Now anyone can be a target, even the person you least expect. Elisabeth Meinecke reports forTownhall Magazine.
She was a beautiful, talented young woman who had played the violin at Carnegie Hall. For college, she attended a private university on a large academic scholarship. She studied and didn’t sleep around. She was raised in a faith-based home.
Yet she became a victim of human trafficking, targeted on her college campus. Even now, she remains caught in the dark, twisted world of those who manipulate others in the lucrative business of sex slavery. Her initial trafficker is in jail, but a group of his buddies keeps her ensnared. Her family and trained professionals are trying desperately to draw her back out.
For those on the outside, such a transformation seems impossible. How does a young woman with everything going for her end up here? But for the perpetrators, unfortunately, the case makes all too much sense. Mind games are part of their business. Seduction and manipulation are two of their sharpest tools.
And where they first wield them can be scarily close to home—your child’s campus, or places where your high schooler hangs out.
The Shadow World In Your Backyard
Talk to those who work with human trafficking victims, and you’ll realize it’s not a crime that preys only on society’s marginalized. In the United States, human trafficking is at the point where no socioeconomic class, demographic or community is safe.
Dottie Laster, who’s helped human trafficking victims and assembled a team for this purpose under the umbrella of Laster Global Inc., defines human trafficking as “anyone held in service of another through force, fraud or coercion, and that coercion can be psychological coercion, which is what we most often see … for the purposes of commercial sex or forced labor.” The Polaris Project says human trafficking “is considered to be one of the fastest growing criminal industries in the world.”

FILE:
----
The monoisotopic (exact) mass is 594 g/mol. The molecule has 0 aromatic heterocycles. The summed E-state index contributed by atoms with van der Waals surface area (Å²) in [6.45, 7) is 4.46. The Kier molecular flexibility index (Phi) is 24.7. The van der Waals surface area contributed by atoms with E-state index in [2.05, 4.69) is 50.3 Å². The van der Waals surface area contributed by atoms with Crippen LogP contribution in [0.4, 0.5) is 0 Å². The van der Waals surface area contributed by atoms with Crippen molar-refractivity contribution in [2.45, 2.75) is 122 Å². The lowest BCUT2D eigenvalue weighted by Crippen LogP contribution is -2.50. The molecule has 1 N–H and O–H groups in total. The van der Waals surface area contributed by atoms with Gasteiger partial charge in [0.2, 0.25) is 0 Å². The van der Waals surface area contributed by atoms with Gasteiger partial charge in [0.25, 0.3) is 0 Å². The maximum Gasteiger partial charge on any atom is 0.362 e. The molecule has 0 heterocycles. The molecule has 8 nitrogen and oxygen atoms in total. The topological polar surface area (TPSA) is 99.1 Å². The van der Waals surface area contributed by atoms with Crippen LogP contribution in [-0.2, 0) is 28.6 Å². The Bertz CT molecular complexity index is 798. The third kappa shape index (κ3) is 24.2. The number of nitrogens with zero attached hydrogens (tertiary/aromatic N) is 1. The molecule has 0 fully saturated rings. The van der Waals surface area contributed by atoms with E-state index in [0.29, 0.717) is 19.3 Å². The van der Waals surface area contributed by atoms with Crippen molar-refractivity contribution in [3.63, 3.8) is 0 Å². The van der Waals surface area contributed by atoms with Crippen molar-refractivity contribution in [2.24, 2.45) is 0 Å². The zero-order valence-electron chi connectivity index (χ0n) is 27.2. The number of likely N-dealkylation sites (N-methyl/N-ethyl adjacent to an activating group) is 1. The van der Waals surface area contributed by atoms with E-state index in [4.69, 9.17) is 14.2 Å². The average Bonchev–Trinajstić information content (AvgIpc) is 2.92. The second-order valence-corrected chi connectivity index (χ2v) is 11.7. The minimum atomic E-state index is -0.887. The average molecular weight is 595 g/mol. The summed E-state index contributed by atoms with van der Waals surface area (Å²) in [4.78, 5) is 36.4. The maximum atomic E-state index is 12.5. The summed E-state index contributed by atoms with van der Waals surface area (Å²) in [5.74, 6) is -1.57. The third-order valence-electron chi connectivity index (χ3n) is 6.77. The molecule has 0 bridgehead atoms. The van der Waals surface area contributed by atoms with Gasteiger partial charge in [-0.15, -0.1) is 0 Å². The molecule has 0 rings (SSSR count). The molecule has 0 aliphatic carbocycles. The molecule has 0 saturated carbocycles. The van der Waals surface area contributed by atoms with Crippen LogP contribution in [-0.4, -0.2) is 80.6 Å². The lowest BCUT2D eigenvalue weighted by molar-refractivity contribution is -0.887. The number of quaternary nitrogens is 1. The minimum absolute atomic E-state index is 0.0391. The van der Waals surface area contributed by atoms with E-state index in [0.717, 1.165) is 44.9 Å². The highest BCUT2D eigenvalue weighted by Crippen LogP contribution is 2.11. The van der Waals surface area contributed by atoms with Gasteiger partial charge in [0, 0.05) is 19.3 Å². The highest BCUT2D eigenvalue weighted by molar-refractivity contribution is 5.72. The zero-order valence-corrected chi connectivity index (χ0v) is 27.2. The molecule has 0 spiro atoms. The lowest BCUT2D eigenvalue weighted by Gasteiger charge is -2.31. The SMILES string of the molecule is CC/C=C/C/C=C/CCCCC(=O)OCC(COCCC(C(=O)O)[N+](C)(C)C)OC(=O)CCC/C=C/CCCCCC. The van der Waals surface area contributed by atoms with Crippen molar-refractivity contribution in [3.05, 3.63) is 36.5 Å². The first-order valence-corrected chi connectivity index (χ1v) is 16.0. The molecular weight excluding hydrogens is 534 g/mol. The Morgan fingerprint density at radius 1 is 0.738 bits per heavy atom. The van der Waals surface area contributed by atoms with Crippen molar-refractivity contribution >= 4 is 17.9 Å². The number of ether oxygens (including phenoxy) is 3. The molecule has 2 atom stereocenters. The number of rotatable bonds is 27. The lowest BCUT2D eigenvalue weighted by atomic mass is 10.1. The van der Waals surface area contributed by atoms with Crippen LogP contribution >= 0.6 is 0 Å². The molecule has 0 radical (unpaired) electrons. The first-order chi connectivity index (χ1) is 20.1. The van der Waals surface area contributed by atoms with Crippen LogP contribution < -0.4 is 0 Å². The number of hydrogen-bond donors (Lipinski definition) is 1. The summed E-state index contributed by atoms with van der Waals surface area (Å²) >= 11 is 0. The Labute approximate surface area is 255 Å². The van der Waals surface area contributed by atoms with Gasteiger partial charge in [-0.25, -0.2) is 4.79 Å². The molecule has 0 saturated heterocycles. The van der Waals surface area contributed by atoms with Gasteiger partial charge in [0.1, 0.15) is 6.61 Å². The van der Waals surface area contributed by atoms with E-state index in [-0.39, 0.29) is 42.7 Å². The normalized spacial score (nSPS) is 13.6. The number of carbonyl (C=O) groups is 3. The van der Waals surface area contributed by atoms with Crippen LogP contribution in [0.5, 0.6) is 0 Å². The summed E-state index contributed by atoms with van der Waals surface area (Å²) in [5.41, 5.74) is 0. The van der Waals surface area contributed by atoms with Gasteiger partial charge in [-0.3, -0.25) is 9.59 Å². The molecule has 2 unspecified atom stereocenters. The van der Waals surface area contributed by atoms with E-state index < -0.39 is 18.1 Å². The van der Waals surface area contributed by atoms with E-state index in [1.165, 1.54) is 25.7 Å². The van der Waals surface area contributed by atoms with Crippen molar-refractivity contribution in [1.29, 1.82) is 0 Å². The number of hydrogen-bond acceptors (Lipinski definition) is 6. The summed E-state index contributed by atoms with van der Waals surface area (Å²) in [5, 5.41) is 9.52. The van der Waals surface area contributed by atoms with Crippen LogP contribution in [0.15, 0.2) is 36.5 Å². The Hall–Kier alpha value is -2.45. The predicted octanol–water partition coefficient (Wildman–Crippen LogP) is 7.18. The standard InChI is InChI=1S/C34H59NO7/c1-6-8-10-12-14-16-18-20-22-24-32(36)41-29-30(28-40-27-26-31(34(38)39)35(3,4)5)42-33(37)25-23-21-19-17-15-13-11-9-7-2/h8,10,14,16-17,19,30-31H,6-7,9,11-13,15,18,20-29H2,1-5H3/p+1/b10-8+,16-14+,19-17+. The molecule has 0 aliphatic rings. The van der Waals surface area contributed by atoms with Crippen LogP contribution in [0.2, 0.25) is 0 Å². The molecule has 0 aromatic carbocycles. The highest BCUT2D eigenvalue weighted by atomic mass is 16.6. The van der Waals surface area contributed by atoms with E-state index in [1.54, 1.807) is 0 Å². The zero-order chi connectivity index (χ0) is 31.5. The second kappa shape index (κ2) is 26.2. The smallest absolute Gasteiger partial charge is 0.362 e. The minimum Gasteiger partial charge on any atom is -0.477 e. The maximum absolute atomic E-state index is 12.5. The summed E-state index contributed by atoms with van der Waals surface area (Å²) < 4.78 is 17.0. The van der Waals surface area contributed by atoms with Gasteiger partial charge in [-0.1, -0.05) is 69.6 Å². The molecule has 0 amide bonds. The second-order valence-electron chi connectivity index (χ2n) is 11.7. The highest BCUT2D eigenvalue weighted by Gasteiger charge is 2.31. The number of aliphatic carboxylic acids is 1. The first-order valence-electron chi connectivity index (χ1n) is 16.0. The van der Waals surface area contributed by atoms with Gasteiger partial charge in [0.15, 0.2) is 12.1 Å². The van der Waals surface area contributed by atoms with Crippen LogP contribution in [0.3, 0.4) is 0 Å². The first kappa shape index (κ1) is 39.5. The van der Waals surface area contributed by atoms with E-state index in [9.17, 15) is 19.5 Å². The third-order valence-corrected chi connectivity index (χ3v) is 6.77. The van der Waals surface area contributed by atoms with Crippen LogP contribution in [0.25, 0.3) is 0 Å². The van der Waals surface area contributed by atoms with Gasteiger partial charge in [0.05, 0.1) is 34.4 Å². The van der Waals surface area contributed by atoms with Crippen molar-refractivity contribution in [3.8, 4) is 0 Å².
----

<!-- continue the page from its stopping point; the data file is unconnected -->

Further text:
“I live in a little town of 48,000 people,” Laster says. “I have so many cases here that I accidentally bumped into, I can’t even count them.”
Laster says she noticed about a year ago she was working with more U.S. citizen victims than immigrant victims. She’s also currently working on several high school and college cases.
The average entry age into the sex trade in the United States? Twelve, according to Kathy Wilson, a spokesperson at New Day for Children. New Day is a nonprofit that provides a home for victims of sex trafficking who are 10-18 years old, helping them heal and eventually reunite with family members, if that’s an option. All of the children New Day has worked with so far have been U.S. citizens, with the youngest being 11 years old.
Families can spend thousands of dollars hiring investigators and lawyers when a loved one is in a human trafficking situation. In the violinist’s case, a private investigator Laster had previously trained on human trafficking indicators was hired by the family. When the investigator noticed those indicators in the violinist’s case, the individual reached out to Laster, who is now consulting on the case.
Such assistance provides clarity for families who may know something bad is going on but can only see their daughter acting in a way foreign to her normal self.
“These families are doing great. They’re doing everything they’re supposed to do. But nobody understands what it is until we get involved,” Laster says. “It really makes the case go better when you can finally identify what’s going on.”
The ways by which these victims become entrapped in the industry are legion, ranging from snatch-and-grab (Wilson knows of one victim in her area who simply stepped outside of an Old Navy, her friends inside, to talk on her cell phone, and sex traffickers happened to be cruising by) to a method often referred to as “Romeo.”